Ever feel like you're the only one in your family who cleans up? The only one who keeps things running smoothly? The only one who replaces the toilet paper roll, puts folded towels in the linen closet, keeps things in their rightful places?
Is so, consider yourself lucky.
I fell into the trap of trying to teach my kids responsibility, of trying to instill in them a sense of cooperation, of trying to make them human. Big mistake. Here are two cautionary tales from my botched attempt to get some help around the house.
Tale #1: When Other People Clean, You Will Be Late
I recently re-instituted the simple idea of straightening up the common areas every evening. We've been in this habit before, but have fallen woefully out of it, so I felt it was important to whip us back into shape. The result? We all went to bed in a clean house. Mostly. The other result? The next morning, as we were trying to get out the door to school, I could not find my purse anywhere. I looked high, and low, and in between. I re-looked everywhere I could think of, in all of the places I've been known to put it. I riffled through two laundry baskets twice, thinking it might have gotten tangled up with the clean underwear and towels.
Bordering on hyesteria, I sent the kids -- who were no help whatsoever -- out to the car to wait for me. I searched in vain for another 5 or 10 minutes. And then I remembered that we all cleaned up the night before. I marched out to the car and said through clenched teeth: "Does anyone remember moving my white bag with the black flowers on it last night when we were cleaning up????"
Lady E: "OH! YES! I know where it is...but don't be mad! I was cleaning, and I grabbed it off the dining room table, and I had a bunch of other stuff in my hands, and then I went up to my room and started doing something else, so I think it's on the doll crib in the corner!"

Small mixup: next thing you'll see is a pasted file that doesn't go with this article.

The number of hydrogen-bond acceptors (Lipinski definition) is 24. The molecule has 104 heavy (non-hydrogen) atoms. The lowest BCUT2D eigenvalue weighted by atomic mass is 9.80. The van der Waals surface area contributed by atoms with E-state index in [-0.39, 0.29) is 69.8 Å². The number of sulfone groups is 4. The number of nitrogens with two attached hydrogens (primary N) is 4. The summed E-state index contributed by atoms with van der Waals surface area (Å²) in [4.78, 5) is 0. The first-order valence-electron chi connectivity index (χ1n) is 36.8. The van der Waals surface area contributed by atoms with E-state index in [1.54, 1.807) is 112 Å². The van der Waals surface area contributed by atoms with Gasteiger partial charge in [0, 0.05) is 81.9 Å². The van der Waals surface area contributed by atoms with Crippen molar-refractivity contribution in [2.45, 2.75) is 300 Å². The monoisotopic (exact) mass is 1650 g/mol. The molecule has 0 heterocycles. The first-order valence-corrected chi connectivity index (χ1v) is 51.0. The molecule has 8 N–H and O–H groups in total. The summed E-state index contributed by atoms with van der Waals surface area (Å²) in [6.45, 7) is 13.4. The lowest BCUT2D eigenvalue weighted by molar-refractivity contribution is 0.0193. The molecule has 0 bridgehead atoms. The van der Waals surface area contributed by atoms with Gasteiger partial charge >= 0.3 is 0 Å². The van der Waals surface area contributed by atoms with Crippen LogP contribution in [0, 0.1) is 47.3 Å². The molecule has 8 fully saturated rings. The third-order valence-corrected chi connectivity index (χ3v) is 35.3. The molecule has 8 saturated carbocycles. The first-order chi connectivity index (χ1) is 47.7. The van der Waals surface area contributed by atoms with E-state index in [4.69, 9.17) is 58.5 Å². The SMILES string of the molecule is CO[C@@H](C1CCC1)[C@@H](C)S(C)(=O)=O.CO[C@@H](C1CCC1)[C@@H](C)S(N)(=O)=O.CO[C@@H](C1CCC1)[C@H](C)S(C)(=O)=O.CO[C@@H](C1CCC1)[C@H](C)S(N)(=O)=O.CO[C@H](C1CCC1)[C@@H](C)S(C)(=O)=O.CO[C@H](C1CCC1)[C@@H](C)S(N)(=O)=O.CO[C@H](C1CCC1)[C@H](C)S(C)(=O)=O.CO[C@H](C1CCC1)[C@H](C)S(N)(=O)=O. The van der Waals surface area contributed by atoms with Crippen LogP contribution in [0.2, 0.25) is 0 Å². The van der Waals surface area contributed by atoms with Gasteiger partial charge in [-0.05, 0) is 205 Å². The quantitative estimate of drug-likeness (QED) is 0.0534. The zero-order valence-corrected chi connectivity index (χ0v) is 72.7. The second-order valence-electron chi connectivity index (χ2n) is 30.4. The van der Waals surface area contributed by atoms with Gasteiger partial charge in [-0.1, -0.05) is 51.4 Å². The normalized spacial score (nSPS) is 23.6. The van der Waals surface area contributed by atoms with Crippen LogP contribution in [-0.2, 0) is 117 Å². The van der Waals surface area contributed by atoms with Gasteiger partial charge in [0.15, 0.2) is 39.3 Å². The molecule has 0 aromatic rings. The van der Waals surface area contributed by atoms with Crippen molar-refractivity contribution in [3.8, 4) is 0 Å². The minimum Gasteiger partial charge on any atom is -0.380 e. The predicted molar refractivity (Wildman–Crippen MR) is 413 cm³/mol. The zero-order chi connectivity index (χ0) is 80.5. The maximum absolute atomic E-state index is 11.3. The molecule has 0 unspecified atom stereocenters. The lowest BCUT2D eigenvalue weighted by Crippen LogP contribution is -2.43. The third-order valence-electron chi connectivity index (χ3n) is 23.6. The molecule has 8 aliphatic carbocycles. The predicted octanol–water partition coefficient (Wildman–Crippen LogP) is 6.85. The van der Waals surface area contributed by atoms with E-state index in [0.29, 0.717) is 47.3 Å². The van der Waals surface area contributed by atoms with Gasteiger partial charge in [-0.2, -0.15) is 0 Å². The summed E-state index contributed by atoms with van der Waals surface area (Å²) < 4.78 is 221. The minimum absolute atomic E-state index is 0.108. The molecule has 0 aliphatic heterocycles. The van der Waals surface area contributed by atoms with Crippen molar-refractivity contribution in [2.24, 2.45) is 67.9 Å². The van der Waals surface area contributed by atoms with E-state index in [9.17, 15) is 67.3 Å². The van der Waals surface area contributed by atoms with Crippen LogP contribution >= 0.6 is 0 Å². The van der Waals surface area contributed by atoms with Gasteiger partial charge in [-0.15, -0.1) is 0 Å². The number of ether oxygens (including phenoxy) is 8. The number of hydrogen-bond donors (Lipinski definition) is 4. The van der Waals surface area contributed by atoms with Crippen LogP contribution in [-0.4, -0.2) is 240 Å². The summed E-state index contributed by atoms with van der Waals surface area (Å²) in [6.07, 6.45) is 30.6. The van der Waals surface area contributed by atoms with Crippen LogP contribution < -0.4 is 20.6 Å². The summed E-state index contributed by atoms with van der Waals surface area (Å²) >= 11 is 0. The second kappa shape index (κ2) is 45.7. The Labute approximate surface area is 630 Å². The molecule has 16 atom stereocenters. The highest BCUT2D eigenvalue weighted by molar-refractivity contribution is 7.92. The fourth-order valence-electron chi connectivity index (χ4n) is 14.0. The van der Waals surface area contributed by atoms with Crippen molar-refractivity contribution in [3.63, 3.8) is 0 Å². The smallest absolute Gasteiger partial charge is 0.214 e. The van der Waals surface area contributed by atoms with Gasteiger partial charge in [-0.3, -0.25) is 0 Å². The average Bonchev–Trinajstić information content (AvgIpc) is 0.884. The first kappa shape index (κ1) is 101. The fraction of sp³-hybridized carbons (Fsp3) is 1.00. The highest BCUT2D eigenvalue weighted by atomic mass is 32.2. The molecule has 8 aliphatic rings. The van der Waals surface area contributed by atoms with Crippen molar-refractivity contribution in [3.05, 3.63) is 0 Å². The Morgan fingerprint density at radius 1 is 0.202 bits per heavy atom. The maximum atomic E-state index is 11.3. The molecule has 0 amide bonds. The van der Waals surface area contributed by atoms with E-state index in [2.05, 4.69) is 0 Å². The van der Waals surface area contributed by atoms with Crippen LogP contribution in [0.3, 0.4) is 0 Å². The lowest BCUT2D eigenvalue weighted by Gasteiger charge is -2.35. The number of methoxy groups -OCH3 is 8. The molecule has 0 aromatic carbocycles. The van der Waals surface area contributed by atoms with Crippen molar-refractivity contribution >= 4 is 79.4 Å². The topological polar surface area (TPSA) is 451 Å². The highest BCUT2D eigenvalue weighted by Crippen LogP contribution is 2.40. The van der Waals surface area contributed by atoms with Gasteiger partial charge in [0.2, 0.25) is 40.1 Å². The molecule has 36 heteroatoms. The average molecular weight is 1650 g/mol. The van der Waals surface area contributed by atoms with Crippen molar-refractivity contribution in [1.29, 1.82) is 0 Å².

10 minutes late to school because I had the kids clean up the house the night before.
Tale #2: When Other People Help, Your Head Might Explode
Little T is finally catching on to the idea of helping. So in the midst of the clean-up flurry the other night (same night as referenced above), she offered brightly: "Mommy, do you want me to bring in the towels from outside?" Why yes, I thought! That would be great, and I had forgotten that I had put them outside in the sun to dry earlier that morning. Fantastic, sweetie: great idea. Out she went, and back in she marched, arms full of sun-dried towels. I told her to put them on the basket of clean laundry.
The next morning, I grabbed one of those towels for my shower. I was taking a very late shower, one I wasn't even sure I had time for, and this was before I started looking for my purse. I took my quick shower, jumped out, grabbed my towel, and started vigorously rubbing my hair and shoulders, aware that I had mere moments to get ready and still get the kids to school on time. The towel was a little crunchy. For a few seconds, this didn't bother me: sun dried towels usually are.
But then, I looked a little closer, and realized that in addition to the clean towels, Little T had also grabbed the towel someone put outside a month ago for cleaning off the chalkboards during the garden tour. This towel was crunchy and chalk-dusty, and I had just rubbed it all over my head. I now smelled chalky, felt gritty, and was in danger of having my head explode, all within 60 seconds of getting out of the shower. With no time left to take another one.
These two tales illustrate why wise mothers say: "It's just easier to do it myself."
I don't care if my kids are lazy, entitled loafers who expect other people to do everything for them. I'd rather arrive places clean and on time, thank you very much.
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